impulsesreceived will be indicated by which one of the indicating devices 04 is energized, all but one of these being deenergized for the reasons explained. When the fourth impulse is received the voltage across the cathode resistor R1 rises as in the previous case. However, the extinguishing tube T5 is prevented from firing by reason of the time delay required for the condenser Cu to be charged suiiiciently to raise the anode potential extinguishing tube Ts becomes conducting and the potential rises across the cathode resistor R15. The relatively high capacity connection between the cathode K5 and the cathode K1 momentarily raises the'potential of the cathode K1 above that of the anode T1 so as to extinguish the discharge in the initiating tube T1. Before the condensers Co and 010 have discharged to lower the cathode potential of the initiating tube T1, that tube has become deionized so that current therein ceases and the voltage drop across the resistor R16 falls to zero. The ignition of the remaining tubes Tar-T5 has thereby also been extinguished. The circuit is thus restored to its initial condition and the same action may be repeated indefinitely. After any number of impulses the indication last produced will beretained if no further impulses are received, because the circuit is stable and does not depend upon the retention of charge by a condenser.

It will be understood that my invention is not limited to the use of circuit elements having speciflc numerical values of constants nor to the use of particular classes of electric discharge devices. I have found, however, that satisfactory results may be obtained by employing gas tetrodes of the construction designated as 2051 for the gaseous discharge devices T1 to T5, by employing a vacuum type triode consisting of half a-tube known by the designation 6N7 to form the coupling discharge device Te and by using numerical values of circuit constants indicated in the following tabulation:

C1-C5 micromicrofarads 40 Cc-Cs microfarad .006 C9 do .02 Clo .05 C11 micromicrofarads 20 R1-R5 megohms 2 Rc-=Rio 0.5 R1iR1: ms 1,000 R14 do 10,000 Rue-R19 fin 50,000 R20 megohms 0.5 R21. o 0.15 Rn ohms 15,000 3+ volts 300 C do The indicators 0 to 0 may be neon tattelites with one-half megohm series resistors.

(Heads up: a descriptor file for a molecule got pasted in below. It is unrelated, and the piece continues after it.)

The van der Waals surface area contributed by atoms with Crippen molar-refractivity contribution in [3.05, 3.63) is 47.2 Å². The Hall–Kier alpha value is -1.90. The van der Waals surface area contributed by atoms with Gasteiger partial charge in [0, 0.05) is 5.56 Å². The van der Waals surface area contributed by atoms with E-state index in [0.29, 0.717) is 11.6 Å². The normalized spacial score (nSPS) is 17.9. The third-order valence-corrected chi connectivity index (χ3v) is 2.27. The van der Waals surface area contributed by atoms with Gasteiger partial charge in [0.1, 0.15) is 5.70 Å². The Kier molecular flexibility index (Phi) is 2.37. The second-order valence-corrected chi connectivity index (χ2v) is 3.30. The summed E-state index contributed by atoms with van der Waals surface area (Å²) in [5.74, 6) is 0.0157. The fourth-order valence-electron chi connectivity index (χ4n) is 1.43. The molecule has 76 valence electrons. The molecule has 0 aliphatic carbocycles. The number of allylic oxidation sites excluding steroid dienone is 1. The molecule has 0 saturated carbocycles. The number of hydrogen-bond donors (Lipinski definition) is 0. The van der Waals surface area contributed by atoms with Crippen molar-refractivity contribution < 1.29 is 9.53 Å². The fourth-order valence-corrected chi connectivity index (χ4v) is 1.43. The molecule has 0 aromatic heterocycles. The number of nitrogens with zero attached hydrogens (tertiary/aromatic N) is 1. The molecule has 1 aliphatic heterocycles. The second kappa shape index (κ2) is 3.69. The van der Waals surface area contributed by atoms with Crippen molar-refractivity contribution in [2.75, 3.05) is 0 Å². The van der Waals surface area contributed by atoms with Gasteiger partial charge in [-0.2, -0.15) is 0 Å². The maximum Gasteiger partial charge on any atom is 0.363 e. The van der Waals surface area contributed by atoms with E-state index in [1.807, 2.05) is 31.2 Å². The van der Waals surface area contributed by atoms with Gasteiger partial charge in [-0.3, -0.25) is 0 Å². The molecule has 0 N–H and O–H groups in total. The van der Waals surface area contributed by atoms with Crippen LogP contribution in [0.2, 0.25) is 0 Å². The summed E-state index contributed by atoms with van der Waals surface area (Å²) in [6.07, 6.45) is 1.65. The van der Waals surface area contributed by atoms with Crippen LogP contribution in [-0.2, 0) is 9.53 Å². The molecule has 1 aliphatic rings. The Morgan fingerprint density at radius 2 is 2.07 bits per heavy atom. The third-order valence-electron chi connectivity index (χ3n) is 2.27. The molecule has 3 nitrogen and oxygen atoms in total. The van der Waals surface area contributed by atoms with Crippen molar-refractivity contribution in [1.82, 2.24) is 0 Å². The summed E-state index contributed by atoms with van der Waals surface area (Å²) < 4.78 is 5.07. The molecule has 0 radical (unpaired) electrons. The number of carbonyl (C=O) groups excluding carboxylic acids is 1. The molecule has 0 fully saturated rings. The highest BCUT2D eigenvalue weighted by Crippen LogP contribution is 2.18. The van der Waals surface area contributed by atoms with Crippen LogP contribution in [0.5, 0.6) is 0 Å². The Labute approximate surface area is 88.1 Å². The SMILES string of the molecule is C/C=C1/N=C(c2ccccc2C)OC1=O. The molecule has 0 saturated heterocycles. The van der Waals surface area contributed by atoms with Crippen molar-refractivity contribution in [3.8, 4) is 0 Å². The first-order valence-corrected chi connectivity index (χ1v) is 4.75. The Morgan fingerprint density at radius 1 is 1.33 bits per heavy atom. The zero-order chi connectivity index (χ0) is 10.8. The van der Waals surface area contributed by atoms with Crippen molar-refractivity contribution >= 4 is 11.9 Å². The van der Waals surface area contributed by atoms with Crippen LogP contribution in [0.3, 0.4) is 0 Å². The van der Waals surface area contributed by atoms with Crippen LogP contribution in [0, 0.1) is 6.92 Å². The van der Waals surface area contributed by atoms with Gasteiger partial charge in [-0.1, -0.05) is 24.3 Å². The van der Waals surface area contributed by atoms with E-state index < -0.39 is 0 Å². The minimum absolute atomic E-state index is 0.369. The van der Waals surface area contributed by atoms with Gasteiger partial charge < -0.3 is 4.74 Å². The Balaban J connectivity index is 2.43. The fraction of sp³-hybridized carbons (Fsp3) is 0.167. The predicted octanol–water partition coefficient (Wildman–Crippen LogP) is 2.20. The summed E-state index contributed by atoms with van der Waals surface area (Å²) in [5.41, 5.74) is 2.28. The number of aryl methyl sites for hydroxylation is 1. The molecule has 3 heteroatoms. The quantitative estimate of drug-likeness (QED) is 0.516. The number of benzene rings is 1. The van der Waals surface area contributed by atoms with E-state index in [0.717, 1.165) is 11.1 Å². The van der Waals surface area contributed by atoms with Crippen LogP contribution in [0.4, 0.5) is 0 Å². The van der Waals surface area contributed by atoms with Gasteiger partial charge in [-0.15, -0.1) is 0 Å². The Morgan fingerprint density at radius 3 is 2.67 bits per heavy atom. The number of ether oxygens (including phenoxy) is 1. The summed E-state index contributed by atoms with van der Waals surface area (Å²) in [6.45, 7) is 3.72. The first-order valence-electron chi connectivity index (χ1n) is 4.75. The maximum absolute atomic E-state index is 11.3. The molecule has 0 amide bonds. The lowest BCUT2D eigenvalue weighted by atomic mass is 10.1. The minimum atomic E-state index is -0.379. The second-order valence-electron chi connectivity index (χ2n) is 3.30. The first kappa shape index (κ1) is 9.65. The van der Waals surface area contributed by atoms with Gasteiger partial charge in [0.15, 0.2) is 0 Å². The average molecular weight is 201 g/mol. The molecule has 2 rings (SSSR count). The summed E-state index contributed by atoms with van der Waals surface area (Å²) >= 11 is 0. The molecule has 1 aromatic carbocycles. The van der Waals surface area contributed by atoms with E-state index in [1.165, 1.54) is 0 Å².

Utilizing the tube classifications as specified,

* when using input voltage signals of 20 volts or more, the input sine] wave may be represented by the graph of Fig. 2A where the duration of the positive signal impulses may be microseconds or less. The interval between input impulses may be any value greater than 500 microseconds. The limiting'yalues depend of course upon the tube characteristics. Employing five tubes in order to obtain a scale of five as shown in Fig. l. the output voltage signal is represented by Fig. 23, where the voltage is approximately volts with the circuit constants specified. The duration of the output signal impulse depends only upon the magnitudes of the elements in the coupling circuit. viz: the condenser Cu and resistors R20 and R21.

As already mentioned. the number of intermediate, tubes T2 and T4 may be changed. or they may be eliminated entirely in order to change the division factor between the number of input and output signals. For example, if the intermediate tube Ta is removed together with all of the apparatus within the dotted rectangle IS, the number of output impulses will be one-fourth the number of input impulses. If all three tubes T2, T3 and T4 are omitted, together with the other elements corresponding to those within the dotted rectangle IS, the scaleof-two counter is formed having an initiating tube T1. and the extinguishing tube T5. 11' a decimal'system of counting is desired, five additional tubes may be added to the circuit of Fig. 1 to form a. scale-of-IO counter and divider. Alternatively, the circuit shown may be cascaded with a scale-of-two impulse counter or divider to produce a division by 10. Any number of such circuits may be cascaded as desired or the impulse counter Ill may be cascaded with impulse counters and dividers of other electrical or mechanical types according to the anticipated frequency in each stage of the counting system, each'stage eflecting a division according'to its scale.

I have referred to my circuit particularly in connection with its use as a counter of impulses or as a divider of the frequency or the number of impulses. However, the circuit may be employed as a timer if the input signals are supplied from a constant frequency source, or the circuit may be used as a frequency me'ter if the impulses are supplied for a fixedtime duration.

In the arrangement illustrated in Fig. 1, premature ignition of the intermediate tubes is prevented by condensers Ca, 01, and Ca which are each connected between the cathode of an intermediate tube and the cathode of the preceding' tube. Premature ignition of the extinguishing tube Ts when the preceding tube ignites is prevented, however. by a condenser between the anode of the extinguishing tube and the ground connection l2 with the resistor R14 interposed in the anode lead of the nextinguishing tube Ts.